News & Events



​Satellite Radar for Rapid Disaster Response

Published on: 28-Oct-2020

Event Type: Seminar
Event Date: 28 October  2020 - 10:00am to 11:00am
Venue: Online (via Zoom)
Speaker: Dr Sang-Ho Yun

About the speaker:

Sang-Ho Yun is a Geophysicist and Radar Scientist at the NASA Jet Propulsion Laboratory (JPL). He received his PhD in Geophysics and Master’s in Electrical Engineering from Stanford University, and prior to joining JPL, he was a Postdoc at the U.S. Geological Survey (USGS). As the Disaster Response Lead of the Advanced Rapid Imaging and Analysis (ARIA) project at JPL and California Institute of Technology, he and his team have supported over 90 major disaster events globally. He received the 2018 NASA Exceptional Public Achievement Medal and the 2014 NASA Exceptional Early Career Medal for innovative use of SAR data in support of rapid post-disaster response. He is currently the Principal Investigator for three NASA projects to develop algorithms and systems for global rapid damage and flood mapping as well as human activity monitoring for the COVID-19 Global Pandemic response. His profile is featured on the NASA People website at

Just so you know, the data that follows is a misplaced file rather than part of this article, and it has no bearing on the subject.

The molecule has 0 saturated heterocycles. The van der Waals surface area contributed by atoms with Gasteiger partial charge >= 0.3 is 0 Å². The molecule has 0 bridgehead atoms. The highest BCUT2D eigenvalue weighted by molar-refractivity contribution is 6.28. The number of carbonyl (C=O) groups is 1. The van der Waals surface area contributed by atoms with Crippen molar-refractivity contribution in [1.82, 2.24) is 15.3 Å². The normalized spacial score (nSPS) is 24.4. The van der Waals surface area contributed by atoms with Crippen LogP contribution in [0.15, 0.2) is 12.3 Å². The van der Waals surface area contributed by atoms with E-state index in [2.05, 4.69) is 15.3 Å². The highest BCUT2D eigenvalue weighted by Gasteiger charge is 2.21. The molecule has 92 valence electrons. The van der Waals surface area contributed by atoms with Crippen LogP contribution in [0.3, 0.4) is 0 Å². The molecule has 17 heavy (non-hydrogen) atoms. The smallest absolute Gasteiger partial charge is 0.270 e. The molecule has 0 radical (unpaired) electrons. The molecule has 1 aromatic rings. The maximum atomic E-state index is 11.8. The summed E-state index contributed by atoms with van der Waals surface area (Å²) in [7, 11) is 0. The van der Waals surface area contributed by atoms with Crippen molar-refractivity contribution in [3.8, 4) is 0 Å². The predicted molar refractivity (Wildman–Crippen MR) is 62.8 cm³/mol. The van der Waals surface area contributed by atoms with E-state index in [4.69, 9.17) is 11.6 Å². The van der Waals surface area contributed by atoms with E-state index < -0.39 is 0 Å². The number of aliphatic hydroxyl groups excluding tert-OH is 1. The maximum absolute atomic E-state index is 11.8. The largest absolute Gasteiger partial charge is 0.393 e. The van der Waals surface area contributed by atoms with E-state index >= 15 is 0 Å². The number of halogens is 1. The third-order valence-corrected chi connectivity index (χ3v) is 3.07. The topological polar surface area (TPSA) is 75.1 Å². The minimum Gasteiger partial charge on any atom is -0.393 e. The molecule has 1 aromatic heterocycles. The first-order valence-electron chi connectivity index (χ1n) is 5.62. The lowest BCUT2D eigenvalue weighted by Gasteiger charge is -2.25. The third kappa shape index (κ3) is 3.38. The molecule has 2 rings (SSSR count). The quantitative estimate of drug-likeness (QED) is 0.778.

About the event:

Annually, natural disaster events claim about 60,000 people’s lives and cause ~232 billion U.S. dollars of global economic loss. My team uses radar remote sensing data to produce maps that show the locations of floods or damage caused by earthquakes, tsunamis, volcanic eruptions, wildfires, landslides, tropical cyclones, and tornadoes. Our products are being used by responding agencies globally, including the World Food Programme, the AHA (ASEAN Humanitarian Assistance) Centre, Sentinel Asia, World Bank, FEMA, CAL FIRE, USGS, etc. The primary tool of our analysis is satellite Synthetic Aperture Radar (SAR) observations. We have developed various techniques to use SAR for mapping flood extents and structure damage, including using novel Bayesian and machine-learning techniques. In this presentation, I will share a brief history of our development efforts for the past decade and stories of recent disaster response support, including the ongoing California fires, the Beirut explosion, and the COVID-19 global pandemic.

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